UK car sales drop 27% due to COVID-19, lowest since 2008

Carmakers in the United Kingdom recorded the lowest number of sales ever in the month of November since 2008 as car registrations dropped by 27 percent from a year ago period sales of 113,781 cars, data from the Society of Motors Manufacturers and Traders suggests.

This is the steepest fall recorded after the 35 percent surge in sales in June earlier this year and. This is the lowest drop in car sales since 2008 as COVID-19 induced lockdowns forced the car dealership to shut down for a prolonged period of time.

England had imposed a four-week lockdown that had a huge impact on the overall economy and had shut down every non-essential stores after a surge in infections put the entire health-care system at risk. Other regions of the UK, including Wales and Scotland, imposed similar measures.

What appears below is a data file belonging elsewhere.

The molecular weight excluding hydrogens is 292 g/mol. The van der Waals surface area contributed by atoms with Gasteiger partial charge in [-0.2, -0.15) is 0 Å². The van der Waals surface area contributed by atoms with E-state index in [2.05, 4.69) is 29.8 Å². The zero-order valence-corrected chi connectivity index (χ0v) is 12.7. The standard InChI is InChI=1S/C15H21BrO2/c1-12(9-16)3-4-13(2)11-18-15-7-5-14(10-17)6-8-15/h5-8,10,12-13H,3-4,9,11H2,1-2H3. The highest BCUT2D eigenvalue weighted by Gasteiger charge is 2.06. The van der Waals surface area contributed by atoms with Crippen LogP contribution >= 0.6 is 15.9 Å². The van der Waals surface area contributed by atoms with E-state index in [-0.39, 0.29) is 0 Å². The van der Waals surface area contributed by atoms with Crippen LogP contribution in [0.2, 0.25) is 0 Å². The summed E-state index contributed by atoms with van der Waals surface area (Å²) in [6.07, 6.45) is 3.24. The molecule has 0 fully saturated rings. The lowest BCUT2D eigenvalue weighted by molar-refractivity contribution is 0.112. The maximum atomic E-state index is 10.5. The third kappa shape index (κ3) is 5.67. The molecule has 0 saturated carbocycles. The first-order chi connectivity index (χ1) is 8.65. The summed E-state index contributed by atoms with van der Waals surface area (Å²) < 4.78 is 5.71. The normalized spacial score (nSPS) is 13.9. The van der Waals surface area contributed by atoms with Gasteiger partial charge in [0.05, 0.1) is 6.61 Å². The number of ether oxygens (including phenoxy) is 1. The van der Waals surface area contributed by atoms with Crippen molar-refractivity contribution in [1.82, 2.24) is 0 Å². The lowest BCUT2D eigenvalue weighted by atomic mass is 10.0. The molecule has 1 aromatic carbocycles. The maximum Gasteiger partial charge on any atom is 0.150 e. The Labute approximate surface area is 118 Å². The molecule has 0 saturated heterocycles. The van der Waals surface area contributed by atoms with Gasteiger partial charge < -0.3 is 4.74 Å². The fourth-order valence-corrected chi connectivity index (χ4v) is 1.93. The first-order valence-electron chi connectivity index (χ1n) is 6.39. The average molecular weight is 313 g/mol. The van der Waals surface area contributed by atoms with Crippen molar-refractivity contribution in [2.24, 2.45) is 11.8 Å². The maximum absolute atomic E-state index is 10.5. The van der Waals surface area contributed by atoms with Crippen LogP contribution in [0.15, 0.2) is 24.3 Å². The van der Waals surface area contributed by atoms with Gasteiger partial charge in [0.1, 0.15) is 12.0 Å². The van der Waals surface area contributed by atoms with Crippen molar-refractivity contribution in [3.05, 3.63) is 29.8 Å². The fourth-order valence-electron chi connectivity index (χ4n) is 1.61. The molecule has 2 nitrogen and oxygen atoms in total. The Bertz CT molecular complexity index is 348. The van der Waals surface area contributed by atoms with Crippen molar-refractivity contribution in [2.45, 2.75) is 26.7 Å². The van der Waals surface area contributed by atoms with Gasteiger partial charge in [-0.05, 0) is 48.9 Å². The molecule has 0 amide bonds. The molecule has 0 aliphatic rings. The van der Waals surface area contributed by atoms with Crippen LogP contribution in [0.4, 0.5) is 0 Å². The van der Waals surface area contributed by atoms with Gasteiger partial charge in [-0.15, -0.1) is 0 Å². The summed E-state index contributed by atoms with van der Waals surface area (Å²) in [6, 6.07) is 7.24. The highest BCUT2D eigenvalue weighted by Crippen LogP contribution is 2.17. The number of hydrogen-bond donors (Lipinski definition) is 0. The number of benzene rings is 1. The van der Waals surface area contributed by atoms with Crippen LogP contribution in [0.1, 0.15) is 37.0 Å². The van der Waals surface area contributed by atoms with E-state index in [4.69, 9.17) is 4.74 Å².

“Compared with the spring lockdown, manufacturers, dealers and consumers were all better prepared to adjust to constrained trading conditions. More positively, with a vaccine now approved, the business and consumer confidence on which this sector depends can only improve, giving the industry more optimism for the turn of the year,” Mike Hawes, SMMT’s chief executive officer, said in a statement.

The car industry is bracing itself for Brexit, which is the country’s exit from the European Union. The negotiators are so far unable to reach a deal to put-off the levying of tariffs on vehicles and parts. Sales of cars have dropped about 31 percent in the first 11 months as per the SMMT data.